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Section 26: Notice Boards

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A notice board conveys information or gives instructions in words, for miscellaneous purposes not catered for by any specific alternative sign.

The wording exhibited on a notice board can range from simple pieces of information [26.1] to instructions that are verging on verbose [26.2]. Some early notice boards were fitted with a white light for location purposes [26.3].

[26.1] Notice Board.
Area: All Areas   Usage: High   Status: Current
[26.2] Notice Board.
Area: All Areas   Usage: High   Status: Current
[26.3] Notice Board with Location Light.
Area: All Areas   Usage: High   Status: Obsolescent

A particular situation where a notice board would commonly be provided is where the method of working changes to or from a signalling system that requires the driver to obtain a staff or token as authority to occupy the section of line ahead [26.4 & 26.5]. These notice boards will frequently be found affixed to signal posts.

[26.4] Notice Board at start of Token Section.
Area: All Areas   Usage: High   Status: Current
[26.5] Notice Board at end of Token Section (e.g. RETB).
Area: All Areas   Usage: High   Status: Current

Similarly, notice boards will often be installed where 'yard working' is in force [26.6 & 26.7].

[26.6] Notice Board at start of Yard Working area. Click Here for Photo
Area: All Areas   Usage: High   Status: Current
[26.7] Notice Board at end of Yard Working area.
Area: All Areas   Usage: High   Status: Current

Notice boards are commonly provided in electrified areas to advise traincrews where a specific line or lines beyond is inaccessible to electric trains [26.8].

[26.8] Notice Board denoting No Access to Electric Trains (e.g. no access to No. 2 siding).
Area: All Areas   Usage: High   Status: Current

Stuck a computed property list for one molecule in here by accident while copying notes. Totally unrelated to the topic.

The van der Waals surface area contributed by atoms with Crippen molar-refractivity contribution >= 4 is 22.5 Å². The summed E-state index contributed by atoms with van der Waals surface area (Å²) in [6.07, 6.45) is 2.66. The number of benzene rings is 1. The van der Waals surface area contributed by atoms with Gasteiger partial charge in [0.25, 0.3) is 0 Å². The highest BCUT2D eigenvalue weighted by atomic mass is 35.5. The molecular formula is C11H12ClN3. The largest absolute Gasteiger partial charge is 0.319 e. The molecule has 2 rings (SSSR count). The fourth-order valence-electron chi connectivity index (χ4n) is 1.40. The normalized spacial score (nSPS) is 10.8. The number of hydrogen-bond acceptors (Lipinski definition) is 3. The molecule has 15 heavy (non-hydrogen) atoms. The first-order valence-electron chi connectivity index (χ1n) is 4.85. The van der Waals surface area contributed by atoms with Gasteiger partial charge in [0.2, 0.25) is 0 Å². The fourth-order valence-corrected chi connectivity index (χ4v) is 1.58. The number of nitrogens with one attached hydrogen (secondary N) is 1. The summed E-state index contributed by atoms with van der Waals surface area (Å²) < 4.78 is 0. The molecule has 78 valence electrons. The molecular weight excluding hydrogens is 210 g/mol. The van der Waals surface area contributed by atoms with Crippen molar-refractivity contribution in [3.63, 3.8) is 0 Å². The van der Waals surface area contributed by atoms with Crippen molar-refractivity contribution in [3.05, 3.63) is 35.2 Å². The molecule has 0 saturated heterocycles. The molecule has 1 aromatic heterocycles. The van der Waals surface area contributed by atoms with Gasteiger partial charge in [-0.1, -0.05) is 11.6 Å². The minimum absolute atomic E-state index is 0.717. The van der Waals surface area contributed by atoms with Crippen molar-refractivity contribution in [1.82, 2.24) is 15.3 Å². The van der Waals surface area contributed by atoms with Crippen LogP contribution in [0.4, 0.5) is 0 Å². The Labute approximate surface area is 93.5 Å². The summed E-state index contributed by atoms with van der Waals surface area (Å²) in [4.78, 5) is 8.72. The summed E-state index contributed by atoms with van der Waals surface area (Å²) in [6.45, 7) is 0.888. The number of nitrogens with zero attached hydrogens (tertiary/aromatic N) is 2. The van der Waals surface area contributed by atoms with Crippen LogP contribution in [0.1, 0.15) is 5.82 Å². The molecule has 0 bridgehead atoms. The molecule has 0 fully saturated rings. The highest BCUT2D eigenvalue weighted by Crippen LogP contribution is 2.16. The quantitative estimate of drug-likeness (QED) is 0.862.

The Great Western Railway installed "stop" lamps in yard areas, the illuminated letters forming the word "stop" being arranged vertically [26.9]. No movement was permitted to pass a stop lamp unless authorised by the shunter or person in charge.

[26.9] Stop Lamp. Click Here for Photo
Area: GWR   Usage: High   Status: Obsolescent

In contrast to the GWR's "stop" lamps, most notice boards bearing the word "stop" carry some additional instructions detailing the action to be taken by the traincrew before a movement is permitted to pass the board. Known as 'stop boards', they originally comprised a variety of different styles [26.10 - 26.12].

[26.10] Stop Board.
Area: London Midland Region   Usage: High   Status: Obsolescent
[26.11] Stop Board.
Area: Eastern Region   Usage: High   Status: Obsolescent
[26.12] Stop Board.
Area: Southern Region   Usage: High   Status: Obsolescent

From the late 1960s, increasing usage of stop boards on running lines (at level crossings, for example), where they have a status similar to that of a stop signal, required that they be given greater prominence. As well as being of a larger size and surrounded by a wide red border [26.13], some of the earliest examples were accompanied by an illuminated indicator showing the word "stop" [26.14].

[26.13] Stop Board.
Area: All Areas   Usage: Medium   Status: Historical